RBA slashes interest rates to 0.1pc
The Reserve Bank of Australia has again slashed interest rates and implemented further unconventional monetary policies to alleviate economic pressures caused by the COVID-19 pandemic.
Confirming predictions of a Melbourne Cup Day cut, the RBA shaved 15 basis points from the official cash rate, which now stands at 0.1 per cent - the lowest on record.
At its monthly board meeting on monetary policy on Tuesday, the central bank flagged further easing was needed to help the economy and the financial system out of the health crisis.
Aside from reducing rates, the RBA said it would introduce additional quantitative easing measures.
The RBA said it would buy $100 billion worth of government bonds with maturities of around five to ten years. The purchases will take place over the next six months.
"The board decided on a package of further measures to support job creation and the recovery of the Australian economy from the pandemic," RBA governor Philip Lowe said in a statement.
As part of its suite of measures, the RBA will reduce its target for three-year bond purchases to 0.1 per cent.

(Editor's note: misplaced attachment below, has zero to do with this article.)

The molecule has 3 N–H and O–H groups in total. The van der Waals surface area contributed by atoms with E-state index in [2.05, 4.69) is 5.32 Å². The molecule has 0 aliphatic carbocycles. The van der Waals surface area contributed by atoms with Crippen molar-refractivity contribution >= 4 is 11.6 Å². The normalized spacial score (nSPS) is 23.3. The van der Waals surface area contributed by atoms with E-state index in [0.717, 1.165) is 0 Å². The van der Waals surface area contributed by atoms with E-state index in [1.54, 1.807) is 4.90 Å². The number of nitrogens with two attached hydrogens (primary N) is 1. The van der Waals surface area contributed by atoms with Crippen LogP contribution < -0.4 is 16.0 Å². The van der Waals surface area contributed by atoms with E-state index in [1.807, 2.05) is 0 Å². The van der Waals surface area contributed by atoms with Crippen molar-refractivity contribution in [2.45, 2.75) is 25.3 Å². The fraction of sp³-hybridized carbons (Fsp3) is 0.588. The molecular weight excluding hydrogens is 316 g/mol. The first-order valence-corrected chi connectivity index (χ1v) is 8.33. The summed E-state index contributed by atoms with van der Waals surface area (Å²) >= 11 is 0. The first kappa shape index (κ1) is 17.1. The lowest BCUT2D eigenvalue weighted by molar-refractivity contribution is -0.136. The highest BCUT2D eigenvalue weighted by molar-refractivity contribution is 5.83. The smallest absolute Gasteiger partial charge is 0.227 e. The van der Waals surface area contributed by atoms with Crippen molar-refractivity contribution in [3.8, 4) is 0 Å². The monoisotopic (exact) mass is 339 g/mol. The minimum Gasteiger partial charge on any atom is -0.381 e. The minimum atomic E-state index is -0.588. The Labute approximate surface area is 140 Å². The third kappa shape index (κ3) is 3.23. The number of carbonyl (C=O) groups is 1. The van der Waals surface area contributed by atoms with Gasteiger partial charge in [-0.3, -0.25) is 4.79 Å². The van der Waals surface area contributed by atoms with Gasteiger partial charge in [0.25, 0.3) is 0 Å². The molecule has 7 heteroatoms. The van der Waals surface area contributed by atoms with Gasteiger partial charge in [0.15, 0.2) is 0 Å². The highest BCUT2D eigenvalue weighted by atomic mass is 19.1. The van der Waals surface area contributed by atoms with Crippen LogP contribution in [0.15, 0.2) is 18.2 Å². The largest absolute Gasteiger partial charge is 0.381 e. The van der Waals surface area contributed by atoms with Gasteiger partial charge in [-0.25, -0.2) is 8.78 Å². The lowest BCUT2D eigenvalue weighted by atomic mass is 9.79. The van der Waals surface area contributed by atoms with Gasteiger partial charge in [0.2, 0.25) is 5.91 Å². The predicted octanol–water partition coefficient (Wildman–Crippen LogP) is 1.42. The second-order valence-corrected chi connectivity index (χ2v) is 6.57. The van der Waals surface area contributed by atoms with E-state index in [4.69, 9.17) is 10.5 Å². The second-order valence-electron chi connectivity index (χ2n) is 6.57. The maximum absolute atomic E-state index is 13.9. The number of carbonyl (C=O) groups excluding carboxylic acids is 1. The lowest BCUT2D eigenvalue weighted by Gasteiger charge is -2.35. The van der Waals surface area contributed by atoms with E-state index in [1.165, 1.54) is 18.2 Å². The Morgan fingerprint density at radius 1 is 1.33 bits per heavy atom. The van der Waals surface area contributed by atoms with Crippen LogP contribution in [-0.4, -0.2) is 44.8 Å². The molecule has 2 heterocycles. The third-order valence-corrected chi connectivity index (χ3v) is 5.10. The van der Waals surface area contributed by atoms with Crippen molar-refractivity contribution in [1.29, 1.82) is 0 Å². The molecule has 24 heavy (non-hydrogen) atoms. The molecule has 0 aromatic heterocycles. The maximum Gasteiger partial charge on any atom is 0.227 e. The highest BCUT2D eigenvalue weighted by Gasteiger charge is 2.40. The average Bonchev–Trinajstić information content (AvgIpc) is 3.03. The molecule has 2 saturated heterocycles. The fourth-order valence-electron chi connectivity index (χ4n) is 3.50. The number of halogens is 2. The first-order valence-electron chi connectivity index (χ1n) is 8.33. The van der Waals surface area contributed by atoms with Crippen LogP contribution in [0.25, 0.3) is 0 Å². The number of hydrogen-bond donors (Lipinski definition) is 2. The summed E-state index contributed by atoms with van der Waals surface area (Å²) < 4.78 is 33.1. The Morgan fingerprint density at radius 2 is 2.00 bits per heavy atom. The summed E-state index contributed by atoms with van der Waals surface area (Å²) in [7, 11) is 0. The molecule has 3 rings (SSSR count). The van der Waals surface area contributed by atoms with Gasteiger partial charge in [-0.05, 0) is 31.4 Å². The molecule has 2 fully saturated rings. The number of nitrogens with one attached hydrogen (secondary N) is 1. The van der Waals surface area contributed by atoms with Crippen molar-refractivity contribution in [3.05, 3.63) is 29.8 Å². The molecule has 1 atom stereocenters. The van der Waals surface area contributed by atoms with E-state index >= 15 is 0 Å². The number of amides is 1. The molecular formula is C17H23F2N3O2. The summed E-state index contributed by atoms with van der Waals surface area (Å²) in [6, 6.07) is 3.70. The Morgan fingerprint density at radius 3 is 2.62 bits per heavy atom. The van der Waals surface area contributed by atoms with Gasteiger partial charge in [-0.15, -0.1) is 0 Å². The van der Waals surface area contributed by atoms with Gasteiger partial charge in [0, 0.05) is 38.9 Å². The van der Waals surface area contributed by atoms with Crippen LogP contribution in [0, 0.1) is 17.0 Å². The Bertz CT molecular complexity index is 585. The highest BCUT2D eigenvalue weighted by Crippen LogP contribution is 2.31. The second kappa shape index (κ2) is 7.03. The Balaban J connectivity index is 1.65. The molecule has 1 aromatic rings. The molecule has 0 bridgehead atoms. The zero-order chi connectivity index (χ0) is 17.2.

It will also lower the interest rate on its term funding facility to 0.1 per cent, which is assisting in providing the banking industry with cheaper funding.
The interest rate on exchange settlement balances has been lowered to zero.
Mr Lowe warned of a bumpy recovery, with the outlook highly dependent on success in containing the virus.
"The economic recovery is under way and positive GDP growth is now expected in the September quarter, despite the restrictions in Victoria," Mr Lowe said.
"It will, however, take some time to reach the pre-pandemic level of output."
In its statement, the RBA said it expects unemployment to peak just below 8 per cent while the inflation rate would be 1 per cent in 2021.
Mr Lowe noted subdued inflation was expected to result in lower wage growth over coming years.
The global pandemic pushed Australia's economy into its first recession in 30 years, with the RBA introducing in March a bond buying regime and term funding facility to flood the money market with additional liquidity.
Economists were broadly expecting the central bank to cut the rate to 0.1 per cent.
ANZ expected the move and for the RBA to increase its unconventional monetary policies, including the introduction of "pure" quantitative easing measures that target bonds with longer term maturities.
Quantitative easing is a form of monetary policy implemented by central banks when cutting interest rates is no longer effective because the interest rate is either at or approaching zero.
The unconventional policy is designed to promote economic growth by increasing the supply of money within financial markets.
Originally published as RBA slashes interest rates to 0.1pc